KTVE

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KTVE
KTVE 2012 Logo.png
Monroe, Louisiana/El Dorado, Arkansas
United States
Branding KTVE 10 (general)
KTVE 10 News (newscasts)
Slogan Coverage You Can Count On
Channels Digital: 27 (UHF)
Virtual: 10 (PSIP)
Subchannels 10.1 NBC
10.2 Fox
Affiliations NBC (1955-1966, December 1981-present)
Owner Mission Broadcasting
(operated under a SSA by
Nexstar Broadcasting Group)

(Mission Broadcasting, Inc.)
First air date December 1955; 58 years ago (1955-12)[1]
Call letters' meaning TV El Dorado
Sister station(s) KARD
Former callsigns KRBB-TV (1955-1961)
Former channel number(s) Analog:
10 (VHF, 1955-2009)
Former affiliations ABC (1955-1981; secondary until 1966)
Transmitter power 822.8 kW
Height 582 m
Facility ID 35692
Transmitter coordinates 33°4′41.7″N 92°13′31″W / 33.078250°N 92.22528°W / 33.078250; -92.22528
Licensing authority FCC
Public license information: Profile
CDBS
Website www.myarklamiss.com

KTVE, virtual channel 10, is the NBC-affiliated television station for the El Dorado, ArkansasMonroe, Louisiana Designated Market Area. The station is licensed to El Dorado, although its main studio is located in West Monroe, Louisiana. KTVE is owned by Mission Broadcasting, and operated by Nexstar Broadcasting. It is a sister station to the area's Fox affiliate, KARD. Syndicated programming on KTVE includes Entertainment Tonight, The Dr. Oz Show, Rachael Ray, The Unit and Family Feud.

KTVE’s signal can be seen in 18 counties and parishes in Arkansas and Louisiana. On certain occasions, the signal can be seen as far north as Hot Springs, Arkansas, and as far west as Texarkana, Texas. For many years, it was known as "Region 10" because it could be seen over the air and on cable in many areas outside the market.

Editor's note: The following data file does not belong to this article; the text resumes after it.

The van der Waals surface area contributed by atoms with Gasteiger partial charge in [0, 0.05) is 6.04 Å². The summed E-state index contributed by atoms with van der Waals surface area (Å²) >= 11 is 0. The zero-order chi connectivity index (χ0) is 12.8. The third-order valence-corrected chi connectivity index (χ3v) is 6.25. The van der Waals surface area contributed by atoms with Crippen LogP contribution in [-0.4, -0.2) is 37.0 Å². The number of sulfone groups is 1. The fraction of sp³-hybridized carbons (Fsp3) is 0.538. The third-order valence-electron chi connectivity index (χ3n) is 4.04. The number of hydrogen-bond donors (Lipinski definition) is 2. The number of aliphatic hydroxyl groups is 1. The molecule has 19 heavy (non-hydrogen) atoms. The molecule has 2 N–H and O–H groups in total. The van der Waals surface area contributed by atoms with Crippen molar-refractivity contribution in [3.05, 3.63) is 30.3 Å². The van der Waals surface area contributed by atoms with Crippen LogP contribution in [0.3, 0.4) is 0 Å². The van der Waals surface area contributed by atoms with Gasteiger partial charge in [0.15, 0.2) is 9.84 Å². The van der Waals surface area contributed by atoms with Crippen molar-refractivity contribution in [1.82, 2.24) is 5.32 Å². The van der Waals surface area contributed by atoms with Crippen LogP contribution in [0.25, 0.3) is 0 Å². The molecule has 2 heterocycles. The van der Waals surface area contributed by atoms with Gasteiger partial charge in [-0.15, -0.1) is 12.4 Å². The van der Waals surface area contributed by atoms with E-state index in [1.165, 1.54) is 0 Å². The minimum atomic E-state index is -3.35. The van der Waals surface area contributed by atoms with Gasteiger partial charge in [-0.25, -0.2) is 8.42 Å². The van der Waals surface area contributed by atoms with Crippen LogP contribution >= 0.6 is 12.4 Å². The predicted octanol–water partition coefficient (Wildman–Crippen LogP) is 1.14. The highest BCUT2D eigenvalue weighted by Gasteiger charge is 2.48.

History[edit]

The KTVE calls were originally assigned to UHF channel 32 in Longview, TX. KTVE Longview, which was a CBS affiliate, was on the air from 1953 to 1955. A history of the original KTVE can be found at http://www.chalkhillmedia.org/Museum/KTVE.htm.

The station debuted on December 3, 1955 as KRBB-TV. It became KTVE in 1961, and brought color television to the Ark-La-Miss in 1966. It was a primary NBC affiliate, sharing ABC with KNOE-TV. However on October 1, 1966, KTVE switched its primary affiliation to ABC. This was unusual for a two-station market, especially one of Monroe/El Dorado's size. However, J. B. Fuqua, who owned KTVE at the time, wanted to get that station in line with WTVW in Evansville, Indiana and KTHI (now KVLY-TV) in Fargo, North Dakota, both of which were ABC affiliates he had just purchased.

Fuqua sold KTVE in December 1967; the station continued to share NBC with KNOE until KLAA-TV (now KARD) signed on in 1974 and took the NBC programming, leaving KTVE as a full-time ABC affiliate. For many years, the station had two news studios—one in Monroe and one in El Dorado. However, KTVE closed its Monroe studios sometime in the early 1970s.